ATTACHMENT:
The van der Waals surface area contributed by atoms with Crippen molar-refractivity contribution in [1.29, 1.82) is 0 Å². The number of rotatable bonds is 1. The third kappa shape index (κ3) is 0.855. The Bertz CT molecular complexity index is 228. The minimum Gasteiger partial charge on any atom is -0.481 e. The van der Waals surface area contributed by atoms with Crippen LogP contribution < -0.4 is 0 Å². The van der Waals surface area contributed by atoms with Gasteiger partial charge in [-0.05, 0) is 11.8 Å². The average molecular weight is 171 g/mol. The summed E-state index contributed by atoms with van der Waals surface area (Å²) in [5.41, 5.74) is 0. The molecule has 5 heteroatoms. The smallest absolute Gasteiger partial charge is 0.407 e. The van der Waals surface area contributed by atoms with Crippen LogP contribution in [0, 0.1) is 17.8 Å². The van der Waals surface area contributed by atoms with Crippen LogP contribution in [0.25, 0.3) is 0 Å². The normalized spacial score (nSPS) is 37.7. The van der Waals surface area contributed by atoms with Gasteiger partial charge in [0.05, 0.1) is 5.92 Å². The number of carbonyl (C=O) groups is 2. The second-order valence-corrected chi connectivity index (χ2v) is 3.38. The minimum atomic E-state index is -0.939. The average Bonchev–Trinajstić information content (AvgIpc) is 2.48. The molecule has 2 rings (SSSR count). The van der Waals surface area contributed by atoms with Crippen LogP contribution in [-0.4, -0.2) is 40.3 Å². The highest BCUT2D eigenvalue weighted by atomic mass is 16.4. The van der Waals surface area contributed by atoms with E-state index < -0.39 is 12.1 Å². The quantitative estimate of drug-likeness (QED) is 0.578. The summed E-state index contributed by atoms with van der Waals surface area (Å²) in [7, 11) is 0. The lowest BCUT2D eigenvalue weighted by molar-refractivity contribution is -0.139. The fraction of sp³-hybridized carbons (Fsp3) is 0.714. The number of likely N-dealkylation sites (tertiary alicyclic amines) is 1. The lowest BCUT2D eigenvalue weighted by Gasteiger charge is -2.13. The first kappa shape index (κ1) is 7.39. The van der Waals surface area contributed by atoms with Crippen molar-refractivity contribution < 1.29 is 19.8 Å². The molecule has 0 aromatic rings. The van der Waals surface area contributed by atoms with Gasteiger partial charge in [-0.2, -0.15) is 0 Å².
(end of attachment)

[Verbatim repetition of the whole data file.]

The van der Waals surface area contributed by atoms with Crippen molar-refractivity contribution in [1.29, 1.82) is 0 Å². The number of rotatable bonds is 1. The third kappa shape index (κ3) is 0.855. The Bertz CT molecular complexity index is 228. The minimum Gasteiger partial charge on any atom is -0.481 e. The van der Waals surface area contributed by atoms with Crippen LogP contribution < -0.4 is 0 Å². The van der Waals surface area contributed by atoms with Gasteiger partial charge in [-0.05, 0) is 11.8 Å². The average molecular weight is 171 g/mol. The summed E-state index contributed by atoms with van der Waals surface area (Å²) in [5.41, 5.74) is 0. The molecule has 5 heteroatoms. The smallest absolute Gasteiger partial charge is 0.407 e. The van der Waals surface area contributed by atoms with Crippen LogP contribution in [0, 0.1) is 17.8 Å². The van der Waals surface area contributed by atoms with Crippen LogP contribution in [0.25, 0.3) is 0 Å². The normalized spacial score (nSPS) is 37.7. The van der Waals surface area contributed by atoms with Gasteiger partial charge in [0.05, 0.1) is 5.92 Å². The number of carbonyl (C=O) groups is 2. The second-order valence-corrected chi connectivity index (χ2v) is 3.38. The minimum atomic E-state index is -0.939. The average Bonchev–Trinajstić information content (AvgIpc) is 2.48. The molecule has 2 rings (SSSR count). The van der Waals surface area contributed by atoms with Crippen LogP contribution in [-0.4, -0.2) is 40.3 Å². The highest BCUT2D eigenvalue weighted by atomic mass is 16.4. The van der Waals surface area contributed by atoms with E-state index < -0.39 is 12.1 Å². The quantitative estimate of drug-likeness (QED) is 0.578. The summed E-state index contributed by atoms with van der Waals surface area (Å²) in [7, 11) is 0. The lowest BCUT2D eigenvalue weighted by molar-refractivity contribution is -0.139. The fraction of sp³-hybridized carbons (Fsp3) is 0.714. The number of likely N-dealkylation sites (tertiary alicyclic amines) is 1. The lowest BCUT2D eigenvalue weighted by Gasteiger charge is -2.13. The first kappa shape index (κ1) is 7.39. The van der Waals surface area contributed by atoms with Crippen molar-refractivity contribution < 1.29 is 19.8 Å². The molecule has 0 aromatic rings. The van der Waals surface area contributed by atoms with Gasteiger partial charge in [-0.2, -0.15) is 0 Å².